Speaking at the Atlantic Council in November 2008, former CIA Director Michael Hayden said bin Laden was believed to be isolated. "He is putting a lot of energy into his own survival, a lot of energy into his own security. In fact, he appears to be largely isolated from the day-to-day operations of the organization he nominally heads," according to a transcript of the speech on the Atlantic Council's website.
Hayden told National Journal he stands by his comments. He said intelligence officials at the time questioned whether bin Laden could really have operational and tactical control over al-Qaida. "We were very confident, turns out to have been very true, he didn't have electronic communications. And the courier network was … not so robust that it would seem to truly offer him tight tactical control," Hayden said. "This raises some interesting questions. What do they mean by 'more robust operational control,' particularly since he was doing this through periodic couriers?"
Several officials interviewed for this story said that they were not surprised to learn that bin Laden had maintained control over al-Qaida. But they said they have questions about how it worked and how much control he had, given his reliance on a courier network.
"It's not surprising to me," said Senate Intelligence Chairwoman Dianne Feinstein, D-Calif. "Now, how he did it with no Internet connection and all of that, by courier, would necessarily mean a slow down."
She added: "There's no Internet, there's no telephone, there's no communication mechanism. So how he did it is what is interesting to find out, and that was likely through the two couriers in the house."
"I think we need to know more about how operational he was," said former Rep. Jane Harman, D-Calif., who previously served as the top Democrat on the House Intelligence Committee. "I don't know specifically what that means."
"I'm not arguing that he" didn't have a measure of control, added Harman, who now serves as head of the Woodrow Wilson International Center for Scholars. "I'm just saying the extent of that command and control isn't clear to me, and I think that given the changed structure in al-Qaida … command and control has been dispersed. I'm not saying he didn't have any. But I'm saying others also have it."
Senate Armed Services Chairman Carl Levin, D-Mich., said the biggest surprise to him was that bin Laden was not living in a tribal area. "Once you recover from that surprise, it's not a surprise to me that he would be in greater operational control than I would have expected" because he was better able to communicate using couriers, Levin said.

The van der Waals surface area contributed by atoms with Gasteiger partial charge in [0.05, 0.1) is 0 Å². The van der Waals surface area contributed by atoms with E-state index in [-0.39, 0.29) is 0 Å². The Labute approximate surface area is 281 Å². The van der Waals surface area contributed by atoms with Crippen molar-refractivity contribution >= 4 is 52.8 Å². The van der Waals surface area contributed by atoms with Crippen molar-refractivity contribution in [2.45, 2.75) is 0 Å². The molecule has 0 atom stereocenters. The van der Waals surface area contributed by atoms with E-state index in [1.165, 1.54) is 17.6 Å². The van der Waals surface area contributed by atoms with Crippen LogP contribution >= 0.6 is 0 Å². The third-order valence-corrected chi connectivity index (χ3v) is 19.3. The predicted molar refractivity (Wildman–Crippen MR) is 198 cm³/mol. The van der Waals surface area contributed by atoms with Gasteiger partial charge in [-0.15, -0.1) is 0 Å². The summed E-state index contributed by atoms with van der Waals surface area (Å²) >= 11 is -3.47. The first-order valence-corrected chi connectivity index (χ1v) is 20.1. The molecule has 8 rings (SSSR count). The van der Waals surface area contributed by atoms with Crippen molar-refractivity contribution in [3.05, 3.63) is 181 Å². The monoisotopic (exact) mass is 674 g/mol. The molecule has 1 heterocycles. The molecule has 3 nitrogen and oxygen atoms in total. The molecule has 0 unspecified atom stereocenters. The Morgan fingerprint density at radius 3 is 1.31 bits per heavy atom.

Indeed, it appears that uncertainty over bin Laden's whereabouts in the intelligence community helped to sow confusion over his position in the organization. CIA Director Leon Panetta told ABC News' This Week last June that "we know" bin Laden was in the tribal areas of Pakistan, noting that there was not precise information on his location since the early 2000s.
Current government officials said the fact that bin Laden was not living in a tribal area should not be seen as an intelligence lapse.
"In the nine years the U.S. government was looking for bin Laden, CIA analysts worked on the strong and compelling assumption that he may be in the tribal areas of Pakistan. That was, of course, only one possible theory about his location," the U.S. official said.
"But when it came to the world's most dangerous terrorist, CIA collectors and analysts did not dismiss any theory about where he might be hiding. Finding him and bringing him to justice was, quite frankly, too important to assume anything about his location," the official added.
But, if it's true that bin Laden maintained tight tactical control over al-Qaida, then his death could open up a new chapter for the group in which splinter organizations act more freely.
"If bin Laden had far more direct control at the tactical level, what we might see in the future is a threat from al-Qaida that is more varied, since it's not under his personal domain, and perhaps even more agile, since it's less reliant on an individual who was difficult to contact," a former senior official said.
That's a narrative the intelligence community probably doesn't want to promote.